Methodist Ladies’ College is one of Australia’s leading independent girls’ schools, internationally renowned for its extensive curriculum choice, cutting edge approach to education, varied learning experiences, and outstanding academic and co-curricular results. With more than 138 years’ experience in educating girls to be well-informed world citizens, the College continues to challenge and innovate as an educational leader.
A part of the vision at MLC is to lead by engaging with new technology and incorporating innovation into learning. The College had previously introduced 3D printing machines to give students access to innovative technology.
However, the requirement that a trained operator be present when the machines were in use meant the printers had to be installed in non-classroom areas such as the library and Art House.This had some effect on student engagement with the technology as they were required to book in a time to print when a supervisor could be present as a safety precaution. The smaller number of 3D printers were also unable to support larger class-sized projects.
Konica Minolta approached MLC to trial the YSoft be3D eDee 3D printing solution, which is designed specifically for schools’ unique requirements. The YSoft be3D eDee printer is a compact machine that is easy to use, prints quickly, and uses safe materials that are free from harmful chemicals. With Konica Minolta’s comprehensive service offering, any problems are taken care of by trained technicians who can be on site next day.
Students can print safely as the be3D eDee 3D printer features a lockable printing chamber when in use, meaning students no longer require supervision and can access the machine more freely. James Berry, Corporate Services Director, MLC, said, “Student safety is a priority for MLC and so is providing innovative technology to benefit students’ learning outcomes. Konica Minolta provided MLC with a solution that incorporated both of these while still being affordable. MLC quickly established that the YSoft be3D eDee 3D printers could provide multidiscipline benefits to both students and staff.”
The size of the be3D eDee printers meant they could be placed in a collaborative, accessible location for students and teachers. Students can easily upload their designs into the 3D printing queue and access their job when at the printer by scanning their existing ID card.
James Berry said, “The bank of 3D printers Konica Minolta provided quickly became a hub of energy and innovation. Because students can use the be3D eDee 3D printers easily and without teacher supervision, they’ve become a popular addition to enhance student projects and assignments.”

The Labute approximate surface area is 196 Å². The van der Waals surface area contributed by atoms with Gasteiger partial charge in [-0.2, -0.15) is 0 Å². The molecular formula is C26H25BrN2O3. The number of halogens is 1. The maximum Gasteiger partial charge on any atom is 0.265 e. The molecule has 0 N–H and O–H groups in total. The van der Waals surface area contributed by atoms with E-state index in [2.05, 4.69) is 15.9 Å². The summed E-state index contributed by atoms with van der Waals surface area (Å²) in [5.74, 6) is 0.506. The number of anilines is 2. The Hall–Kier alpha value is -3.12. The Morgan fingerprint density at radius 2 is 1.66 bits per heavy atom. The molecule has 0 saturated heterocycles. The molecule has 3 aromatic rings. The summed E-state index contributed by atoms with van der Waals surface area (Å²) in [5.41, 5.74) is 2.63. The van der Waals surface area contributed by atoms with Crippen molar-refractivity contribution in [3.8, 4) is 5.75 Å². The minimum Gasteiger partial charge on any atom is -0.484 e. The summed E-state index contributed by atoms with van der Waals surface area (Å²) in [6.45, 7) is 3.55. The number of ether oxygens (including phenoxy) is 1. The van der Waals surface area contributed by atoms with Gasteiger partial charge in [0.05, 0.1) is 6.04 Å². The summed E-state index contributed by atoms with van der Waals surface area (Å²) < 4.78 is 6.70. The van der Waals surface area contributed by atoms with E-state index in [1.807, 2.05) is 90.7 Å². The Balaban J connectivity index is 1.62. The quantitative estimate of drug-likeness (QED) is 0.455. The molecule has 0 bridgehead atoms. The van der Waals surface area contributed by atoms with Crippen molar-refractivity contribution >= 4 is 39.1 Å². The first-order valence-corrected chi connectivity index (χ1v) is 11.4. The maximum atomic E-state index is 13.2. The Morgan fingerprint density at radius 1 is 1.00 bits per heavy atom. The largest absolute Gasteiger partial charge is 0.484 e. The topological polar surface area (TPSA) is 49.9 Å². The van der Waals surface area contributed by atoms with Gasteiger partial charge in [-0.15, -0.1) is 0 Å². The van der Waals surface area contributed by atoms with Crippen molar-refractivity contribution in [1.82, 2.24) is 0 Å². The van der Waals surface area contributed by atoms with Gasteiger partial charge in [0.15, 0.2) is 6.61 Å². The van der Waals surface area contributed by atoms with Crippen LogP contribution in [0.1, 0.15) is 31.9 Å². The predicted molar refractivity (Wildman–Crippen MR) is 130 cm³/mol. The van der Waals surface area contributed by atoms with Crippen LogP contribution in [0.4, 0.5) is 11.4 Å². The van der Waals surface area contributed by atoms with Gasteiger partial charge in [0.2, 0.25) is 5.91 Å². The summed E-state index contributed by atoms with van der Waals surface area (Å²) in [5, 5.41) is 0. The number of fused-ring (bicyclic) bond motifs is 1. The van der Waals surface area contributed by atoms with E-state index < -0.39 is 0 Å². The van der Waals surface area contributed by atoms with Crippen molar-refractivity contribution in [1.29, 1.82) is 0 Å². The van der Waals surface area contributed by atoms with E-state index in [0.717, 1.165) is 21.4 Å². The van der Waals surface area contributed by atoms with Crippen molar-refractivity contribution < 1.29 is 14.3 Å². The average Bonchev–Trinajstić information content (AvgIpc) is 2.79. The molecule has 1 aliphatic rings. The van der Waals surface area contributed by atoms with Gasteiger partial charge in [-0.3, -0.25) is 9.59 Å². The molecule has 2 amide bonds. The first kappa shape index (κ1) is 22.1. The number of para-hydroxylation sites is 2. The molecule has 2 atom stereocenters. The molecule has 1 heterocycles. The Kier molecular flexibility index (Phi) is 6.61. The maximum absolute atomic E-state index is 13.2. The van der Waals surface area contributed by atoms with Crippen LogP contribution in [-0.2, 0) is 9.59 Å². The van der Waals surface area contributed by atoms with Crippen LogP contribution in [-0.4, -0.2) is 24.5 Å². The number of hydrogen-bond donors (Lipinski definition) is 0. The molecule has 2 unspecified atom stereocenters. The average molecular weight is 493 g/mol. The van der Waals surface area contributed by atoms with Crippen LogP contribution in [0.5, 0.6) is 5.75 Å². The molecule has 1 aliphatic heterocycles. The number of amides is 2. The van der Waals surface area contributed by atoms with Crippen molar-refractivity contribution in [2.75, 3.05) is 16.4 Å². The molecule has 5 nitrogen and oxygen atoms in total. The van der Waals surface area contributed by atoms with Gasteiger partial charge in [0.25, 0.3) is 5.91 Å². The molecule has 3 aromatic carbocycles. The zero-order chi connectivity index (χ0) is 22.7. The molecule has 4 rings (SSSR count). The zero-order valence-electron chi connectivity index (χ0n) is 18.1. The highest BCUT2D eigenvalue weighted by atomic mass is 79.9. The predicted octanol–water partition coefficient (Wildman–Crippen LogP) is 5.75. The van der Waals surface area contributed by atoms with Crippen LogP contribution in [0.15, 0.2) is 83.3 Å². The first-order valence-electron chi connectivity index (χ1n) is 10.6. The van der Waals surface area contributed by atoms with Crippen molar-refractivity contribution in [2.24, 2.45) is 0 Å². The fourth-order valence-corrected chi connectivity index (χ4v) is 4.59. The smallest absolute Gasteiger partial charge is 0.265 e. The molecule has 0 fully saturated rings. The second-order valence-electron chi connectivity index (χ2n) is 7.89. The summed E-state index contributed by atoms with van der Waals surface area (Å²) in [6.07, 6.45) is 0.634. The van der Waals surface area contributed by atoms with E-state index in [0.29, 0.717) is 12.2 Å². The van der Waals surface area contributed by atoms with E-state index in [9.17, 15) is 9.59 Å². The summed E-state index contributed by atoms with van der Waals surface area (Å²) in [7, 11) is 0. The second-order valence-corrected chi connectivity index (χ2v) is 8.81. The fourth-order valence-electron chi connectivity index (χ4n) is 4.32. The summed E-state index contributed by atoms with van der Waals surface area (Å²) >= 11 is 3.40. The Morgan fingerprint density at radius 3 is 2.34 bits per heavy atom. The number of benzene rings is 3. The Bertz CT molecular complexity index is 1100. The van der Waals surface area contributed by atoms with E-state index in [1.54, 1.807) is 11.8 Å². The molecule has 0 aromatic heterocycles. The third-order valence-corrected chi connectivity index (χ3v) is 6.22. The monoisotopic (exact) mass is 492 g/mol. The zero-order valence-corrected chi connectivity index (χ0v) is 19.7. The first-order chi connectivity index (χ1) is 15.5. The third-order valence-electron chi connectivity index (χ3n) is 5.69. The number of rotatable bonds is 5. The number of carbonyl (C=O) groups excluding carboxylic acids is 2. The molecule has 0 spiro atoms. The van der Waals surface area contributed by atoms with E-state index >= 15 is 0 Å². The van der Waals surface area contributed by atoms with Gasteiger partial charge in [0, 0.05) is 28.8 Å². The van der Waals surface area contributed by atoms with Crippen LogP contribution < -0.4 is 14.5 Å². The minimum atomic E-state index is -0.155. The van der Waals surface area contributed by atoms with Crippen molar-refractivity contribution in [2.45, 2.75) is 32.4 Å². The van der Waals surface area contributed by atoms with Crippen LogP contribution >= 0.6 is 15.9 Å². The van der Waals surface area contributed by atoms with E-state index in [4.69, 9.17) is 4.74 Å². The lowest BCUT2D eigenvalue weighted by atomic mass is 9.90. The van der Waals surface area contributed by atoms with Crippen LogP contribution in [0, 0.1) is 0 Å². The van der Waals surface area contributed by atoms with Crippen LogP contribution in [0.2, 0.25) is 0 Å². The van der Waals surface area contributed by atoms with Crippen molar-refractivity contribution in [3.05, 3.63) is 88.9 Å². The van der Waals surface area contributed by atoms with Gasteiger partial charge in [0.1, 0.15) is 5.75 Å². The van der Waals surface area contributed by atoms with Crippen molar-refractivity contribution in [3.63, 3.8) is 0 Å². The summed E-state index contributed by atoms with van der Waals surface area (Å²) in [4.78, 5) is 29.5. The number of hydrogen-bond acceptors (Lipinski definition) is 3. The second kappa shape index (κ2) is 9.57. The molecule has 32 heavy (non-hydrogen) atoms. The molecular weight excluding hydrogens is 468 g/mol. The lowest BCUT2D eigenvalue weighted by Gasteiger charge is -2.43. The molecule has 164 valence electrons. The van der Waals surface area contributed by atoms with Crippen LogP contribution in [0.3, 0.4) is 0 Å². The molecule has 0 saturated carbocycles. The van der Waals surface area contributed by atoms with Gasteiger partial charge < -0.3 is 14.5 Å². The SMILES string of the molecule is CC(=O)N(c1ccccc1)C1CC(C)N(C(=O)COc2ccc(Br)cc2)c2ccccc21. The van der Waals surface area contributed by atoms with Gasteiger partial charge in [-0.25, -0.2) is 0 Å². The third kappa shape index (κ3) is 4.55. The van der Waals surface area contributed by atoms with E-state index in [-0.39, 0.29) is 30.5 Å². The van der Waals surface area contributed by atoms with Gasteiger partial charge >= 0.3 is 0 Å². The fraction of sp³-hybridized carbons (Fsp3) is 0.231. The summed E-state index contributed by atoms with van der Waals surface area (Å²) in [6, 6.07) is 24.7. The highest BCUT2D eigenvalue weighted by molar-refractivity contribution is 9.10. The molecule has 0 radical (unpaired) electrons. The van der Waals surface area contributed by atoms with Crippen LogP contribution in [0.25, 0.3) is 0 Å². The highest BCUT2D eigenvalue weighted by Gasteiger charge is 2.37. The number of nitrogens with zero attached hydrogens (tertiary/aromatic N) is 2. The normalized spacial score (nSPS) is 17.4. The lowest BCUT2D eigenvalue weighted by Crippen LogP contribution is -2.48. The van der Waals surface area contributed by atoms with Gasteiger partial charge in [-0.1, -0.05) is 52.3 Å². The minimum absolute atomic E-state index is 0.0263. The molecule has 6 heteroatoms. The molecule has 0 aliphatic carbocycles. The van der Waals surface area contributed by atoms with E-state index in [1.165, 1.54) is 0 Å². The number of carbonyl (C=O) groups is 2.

Now that the printers are easier to access and use, 3D printing has captured the attention of many students across various disciplines who are finding creative ways of using it in their projects. One student designed and printed a 3D model of a castle in England, based off satellite images, as a part of her history assignment. Simon Corkeron, Learning Technology Consultant, MLC, said, “3D printing has certainly brought out the creative side in both students and teachers. Students are coming up with ways to use 3D printing or adding it into projects that we never thought possible.”
Teachers are also finding their own creative ways of incorporating 3D printing into classroom activities.
One subject saw students use 3D printing to make mini robots. A digital fashion class saw students print 3D jewellery, which they then fitted with electronic gadgets. Elective classes, such as robotics and prosthetics, also used 3D printing to foster an environment where students could consider solutions for real-life situations, such as designing and constructing a prosthetic arm. An upcoming project in Year 9 science will focus on the nervous system and the effects of different diseases. Students will research a disease and create a device or solution, using 3D printing, which will assist people living with the illness.
One of the largest 3D projects the College has undertaken so far involved a cohort of Year 7 students who, working in teams, were tasked with building a mini city. The students came up with the ideas and design of the city, and used the be3D eDee 3D printers to bring the cities to life.
Simon Corkeron said, “3D printing gives students the ability to visualise and see a physical model of their creation. It lets them problem solve and start thinking about innovative ideas of the future. Konica Minolta has provided MLC with technology to enhance the quality education we provide, which equips students with skills of the future and prepares them for science, technology, engineering, arts and mathematics careers.”
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